Looked at this way, life can be considered as a computation that aims to optimize the storage and use of meaningful information. And life turns out to be extremely good at it. Landauers resolution of the conundrum of Maxwells demon set an absolute lower limit on the amount of energy a finite-memory computation requires: namely, the energetic cost of forgetting. The best computers today are far, far more wasteful of energy than that, typically consuming and dissipating more than a million times more. But according to Wolpert, a very conservative estimate of the thermodynamic efficiency of the total computation done by a cell is that it is only 10 or so times more than the Landauer limit.

The implication, he said, is that natural selection has been hugely concerned with minimizing the thermodynamic cost of computation. It will do all it can to reduce the total amount of computation a cell must perform. In other words, biology (possibly excepting ourselves) seems to take great care not to overthink the problem of survival. This issue of the costs and benefits of computing ones way through life, he said, has been largely overlooked in biology so far.

Inanimate Darwinism

So living organisms can be regarded as entities that attune to their environment by using information to harvest energy and evade equilibrium. Sure, its a bit of a mouthful. But notice that it said nothing about genes and evolution, on which Mayr, like many biologists, assumed that biological intention and purpose depend.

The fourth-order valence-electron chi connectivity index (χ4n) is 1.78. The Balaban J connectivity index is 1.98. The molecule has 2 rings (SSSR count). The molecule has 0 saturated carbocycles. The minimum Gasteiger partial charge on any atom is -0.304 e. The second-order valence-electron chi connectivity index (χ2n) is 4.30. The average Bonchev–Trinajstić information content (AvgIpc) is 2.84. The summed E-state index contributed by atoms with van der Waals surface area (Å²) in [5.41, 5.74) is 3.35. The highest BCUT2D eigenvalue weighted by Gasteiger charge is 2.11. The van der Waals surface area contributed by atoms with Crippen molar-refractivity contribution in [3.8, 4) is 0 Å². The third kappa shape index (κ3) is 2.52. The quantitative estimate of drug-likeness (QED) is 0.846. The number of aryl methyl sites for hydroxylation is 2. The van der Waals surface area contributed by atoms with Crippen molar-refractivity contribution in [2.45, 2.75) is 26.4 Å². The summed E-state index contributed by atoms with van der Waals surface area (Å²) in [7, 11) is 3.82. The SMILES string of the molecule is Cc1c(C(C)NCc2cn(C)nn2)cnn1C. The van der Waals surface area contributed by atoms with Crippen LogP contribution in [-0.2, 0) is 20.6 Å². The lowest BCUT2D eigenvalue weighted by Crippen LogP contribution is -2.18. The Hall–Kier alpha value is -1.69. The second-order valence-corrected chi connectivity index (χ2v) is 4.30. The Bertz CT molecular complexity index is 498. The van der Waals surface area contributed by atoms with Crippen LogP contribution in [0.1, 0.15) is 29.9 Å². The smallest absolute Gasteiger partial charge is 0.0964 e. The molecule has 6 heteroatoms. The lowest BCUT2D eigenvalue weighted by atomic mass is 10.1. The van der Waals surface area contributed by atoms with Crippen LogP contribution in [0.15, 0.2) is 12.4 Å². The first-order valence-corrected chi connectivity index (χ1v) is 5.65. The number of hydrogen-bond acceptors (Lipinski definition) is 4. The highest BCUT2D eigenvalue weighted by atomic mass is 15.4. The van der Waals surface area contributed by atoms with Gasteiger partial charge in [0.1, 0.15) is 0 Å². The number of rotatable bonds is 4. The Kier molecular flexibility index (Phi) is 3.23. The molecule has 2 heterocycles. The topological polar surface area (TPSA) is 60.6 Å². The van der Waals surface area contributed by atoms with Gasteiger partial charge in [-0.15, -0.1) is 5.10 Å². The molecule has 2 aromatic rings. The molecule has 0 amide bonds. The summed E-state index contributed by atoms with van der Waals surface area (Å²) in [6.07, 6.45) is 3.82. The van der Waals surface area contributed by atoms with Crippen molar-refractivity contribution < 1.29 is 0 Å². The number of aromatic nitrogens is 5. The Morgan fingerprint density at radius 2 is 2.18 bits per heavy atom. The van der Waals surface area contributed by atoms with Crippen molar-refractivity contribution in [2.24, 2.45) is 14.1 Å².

How far can this picture then take us? Genes honed by natural selection are undoubtedly central to biology. But could it be that evolution by natural selection is itself just a particular case of a more general imperative toward function and apparent purpose that exists in the purely physical universe? It is starting to look that way.

Adaptation has long been seen as the hallmark of Darwinian evolution. But Jeremy England at the Massachusetts Institute of Technology has argued that adaptation to the environment can happen even in complex nonliving systems.

Adaptation here has a more specific meaning than the usual Darwinian picture of an organism well-equipped for survival. One difficulty with the Darwinian view is that theres no way of defining a well-adapted organism except in retrospect. The fittest are those that turned out to be better at survival and replication, but you cant predict what fitness entails. Whales and plankton are well-adapted to marine life, but in ways that bear little obvious relation to one another.